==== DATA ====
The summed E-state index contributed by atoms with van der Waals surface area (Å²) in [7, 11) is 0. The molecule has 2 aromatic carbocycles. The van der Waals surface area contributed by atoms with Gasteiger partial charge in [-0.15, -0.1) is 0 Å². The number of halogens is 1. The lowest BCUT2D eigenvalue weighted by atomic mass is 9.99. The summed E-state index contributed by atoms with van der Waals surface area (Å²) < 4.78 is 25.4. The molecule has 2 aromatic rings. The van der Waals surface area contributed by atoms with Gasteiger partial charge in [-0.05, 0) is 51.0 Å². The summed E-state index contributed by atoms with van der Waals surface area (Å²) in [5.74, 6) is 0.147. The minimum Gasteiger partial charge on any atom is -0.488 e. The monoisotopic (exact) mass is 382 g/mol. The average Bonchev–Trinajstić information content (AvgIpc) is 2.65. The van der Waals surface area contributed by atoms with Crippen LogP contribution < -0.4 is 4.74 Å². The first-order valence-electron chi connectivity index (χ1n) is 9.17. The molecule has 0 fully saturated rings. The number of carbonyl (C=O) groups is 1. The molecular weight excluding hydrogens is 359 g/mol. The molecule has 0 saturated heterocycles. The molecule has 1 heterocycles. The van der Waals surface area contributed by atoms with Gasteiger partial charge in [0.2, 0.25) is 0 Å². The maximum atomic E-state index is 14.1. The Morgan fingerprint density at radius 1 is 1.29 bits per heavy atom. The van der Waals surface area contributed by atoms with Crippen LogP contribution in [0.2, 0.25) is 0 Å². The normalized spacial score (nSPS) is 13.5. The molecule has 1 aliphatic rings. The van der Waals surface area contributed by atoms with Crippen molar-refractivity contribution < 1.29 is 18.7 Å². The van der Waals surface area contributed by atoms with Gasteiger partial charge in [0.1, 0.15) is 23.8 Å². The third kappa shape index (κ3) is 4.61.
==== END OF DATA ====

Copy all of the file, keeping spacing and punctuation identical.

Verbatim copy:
The summed E-state index contributed by atoms with van der Waals surface area (Å²) in [7, 11) is 0. The molecule has 2 aromatic carbocycles. The van der Waals surface area contributed by atoms with Gasteiger partial charge in [-0.15, -0.1) is 0 Å². The number of halogens is 1. The lowest BCUT2D eigenvalue weighted by atomic mass is 9.99. The summed E-state index contributed by atoms with van der Waals surface area (Å²) < 4.78 is 25.4. The molecule has 2 aromatic rings. The van der Waals surface area contributed by atoms with Gasteiger partial charge in [-0.05, 0) is 51.0 Å². The summed E-state index contributed by atoms with van der Waals surface area (Å²) in [5.74, 6) is 0.147. The minimum Gasteiger partial charge on any atom is -0.488 e. The monoisotopic (exact) mass is 382 g/mol. The average Bonchev–Trinajstić information content (AvgIpc) is 2.65. The van der Waals surface area contributed by atoms with Crippen LogP contribution < -0.4 is 4.74 Å². The first-order valence-electron chi connectivity index (χ1n) is 9.17. The molecule has 0 fully saturated rings. The number of carbonyl (C=O) groups is 1. The molecular weight excluding hydrogens is 359 g/mol. The molecule has 0 saturated heterocycles. The molecule has 1 heterocycles. The van der Waals surface area contributed by atoms with Gasteiger partial charge in [0.2, 0.25) is 0 Å². The maximum atomic E-state index is 14.1. The Morgan fingerprint density at radius 1 is 1.29 bits per heavy atom. The van der Waals surface area contributed by atoms with Crippen LogP contribution in [0.2, 0.25) is 0 Å². The normalized spacial score (nSPS) is 13.5. The molecule has 1 aliphatic rings. The van der Waals surface area contributed by atoms with Crippen molar-refractivity contribution < 1.29 is 18.7 Å². The van der Waals surface area contributed by atoms with Gasteiger partial charge in [0.1, 0.15) is 23.8 Å². The third kappa shape index (κ3) is 4.61.